The fact is we tried everything in our power to work with the majority to find a resolution – to give Senators enough time to consider these three agreements and the 97 amendments that had been filed. They refused to move the mark up to 10:00 this morning. They refused to move it to 10:00 am next Tuesday. Why isn’t this reasonable to give the Senators on the Committee the time to consider these agreements? What is the White House afraid of?
These trade agreements were signed four and five years ago. The President urged Congress to pass the Korea agreement during his State of the Union address. All three have been ready to go for months. And yet this week, right before the Fourth of July weekend, this markup is announced. These are serious agreements. Thousands, perhaps hundreds of thousands of hours, have been spent getting them ready for Congress to consider them, and then there is a rush-job to jam them through the Committee?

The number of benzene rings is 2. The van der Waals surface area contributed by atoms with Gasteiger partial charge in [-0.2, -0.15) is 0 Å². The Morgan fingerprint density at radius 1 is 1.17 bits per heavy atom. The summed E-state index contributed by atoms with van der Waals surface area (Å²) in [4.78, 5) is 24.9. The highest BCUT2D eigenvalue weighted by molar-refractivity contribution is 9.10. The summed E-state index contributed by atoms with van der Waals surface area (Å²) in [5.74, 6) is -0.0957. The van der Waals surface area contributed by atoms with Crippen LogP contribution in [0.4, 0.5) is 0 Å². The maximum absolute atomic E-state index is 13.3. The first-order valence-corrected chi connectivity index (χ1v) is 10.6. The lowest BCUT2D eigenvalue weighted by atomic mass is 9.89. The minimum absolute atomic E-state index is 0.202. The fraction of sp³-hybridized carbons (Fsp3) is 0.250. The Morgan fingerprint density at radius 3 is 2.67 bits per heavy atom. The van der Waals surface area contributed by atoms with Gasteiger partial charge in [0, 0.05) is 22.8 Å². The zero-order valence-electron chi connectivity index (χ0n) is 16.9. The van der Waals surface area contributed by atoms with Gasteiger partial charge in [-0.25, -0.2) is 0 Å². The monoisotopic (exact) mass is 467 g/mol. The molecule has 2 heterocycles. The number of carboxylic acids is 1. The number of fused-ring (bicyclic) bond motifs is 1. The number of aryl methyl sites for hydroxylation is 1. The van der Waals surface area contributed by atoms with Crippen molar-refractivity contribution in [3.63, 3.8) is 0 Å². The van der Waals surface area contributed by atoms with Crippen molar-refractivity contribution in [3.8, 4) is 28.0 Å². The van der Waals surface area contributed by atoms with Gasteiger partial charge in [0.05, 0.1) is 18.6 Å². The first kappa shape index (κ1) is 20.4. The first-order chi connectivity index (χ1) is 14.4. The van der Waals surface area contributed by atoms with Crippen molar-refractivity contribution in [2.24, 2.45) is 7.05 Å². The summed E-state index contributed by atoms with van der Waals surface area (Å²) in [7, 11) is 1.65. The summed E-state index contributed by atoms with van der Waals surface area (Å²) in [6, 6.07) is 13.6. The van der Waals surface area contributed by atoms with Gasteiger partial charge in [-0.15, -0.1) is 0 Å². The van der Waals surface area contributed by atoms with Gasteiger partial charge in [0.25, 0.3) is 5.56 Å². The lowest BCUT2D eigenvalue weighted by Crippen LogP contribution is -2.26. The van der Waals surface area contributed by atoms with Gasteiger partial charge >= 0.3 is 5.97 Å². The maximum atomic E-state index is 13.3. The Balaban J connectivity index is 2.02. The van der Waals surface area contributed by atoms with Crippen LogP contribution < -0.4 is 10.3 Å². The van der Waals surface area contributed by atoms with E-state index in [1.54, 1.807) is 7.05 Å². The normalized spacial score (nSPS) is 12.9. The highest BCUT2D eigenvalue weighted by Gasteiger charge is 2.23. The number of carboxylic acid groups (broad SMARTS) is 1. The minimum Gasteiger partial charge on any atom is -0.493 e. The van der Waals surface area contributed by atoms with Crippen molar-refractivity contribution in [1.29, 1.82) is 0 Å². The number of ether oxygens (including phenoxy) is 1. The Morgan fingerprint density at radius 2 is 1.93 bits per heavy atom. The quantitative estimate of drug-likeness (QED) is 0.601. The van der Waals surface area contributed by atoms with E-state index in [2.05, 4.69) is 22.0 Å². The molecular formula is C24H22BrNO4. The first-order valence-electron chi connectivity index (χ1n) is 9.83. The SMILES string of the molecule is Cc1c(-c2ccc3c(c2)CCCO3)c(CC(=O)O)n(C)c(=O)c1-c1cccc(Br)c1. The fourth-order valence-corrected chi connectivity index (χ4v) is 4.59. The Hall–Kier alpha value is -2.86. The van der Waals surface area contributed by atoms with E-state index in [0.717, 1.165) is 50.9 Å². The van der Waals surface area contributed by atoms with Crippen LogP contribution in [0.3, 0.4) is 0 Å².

The reason for this scheduling is simple. The Administration, to appease its political allies, is desperate to attach an extension of the stimulus level TAA to the Korea agreement. These trade agreements would bring billions of dollars in economic growth to our country overnight. They would create thousands of new jobs. And they are holding them up over TAA? They are prepared to throw years worth of work on free trade agreements in the garbage. This is beyond irresponsible.
If the President and his Democratic allies want to pass TAA, go ahead and pass TAA. Have at it. Let it stand on its own accord. But don’t attach it to these agreements. We gave the administration fair warning on this. We made it clear time and time and time again that we would not stomach attaching a big government spending program onto these agreements. The President knew where we stood and he decided to ignore those who don’t agree with him. Well, if he wants to play hardball, we are ready to play hardball. It is unfortunate that we have come to this, but the President chose to go down this path and he is going to have to live with his choice.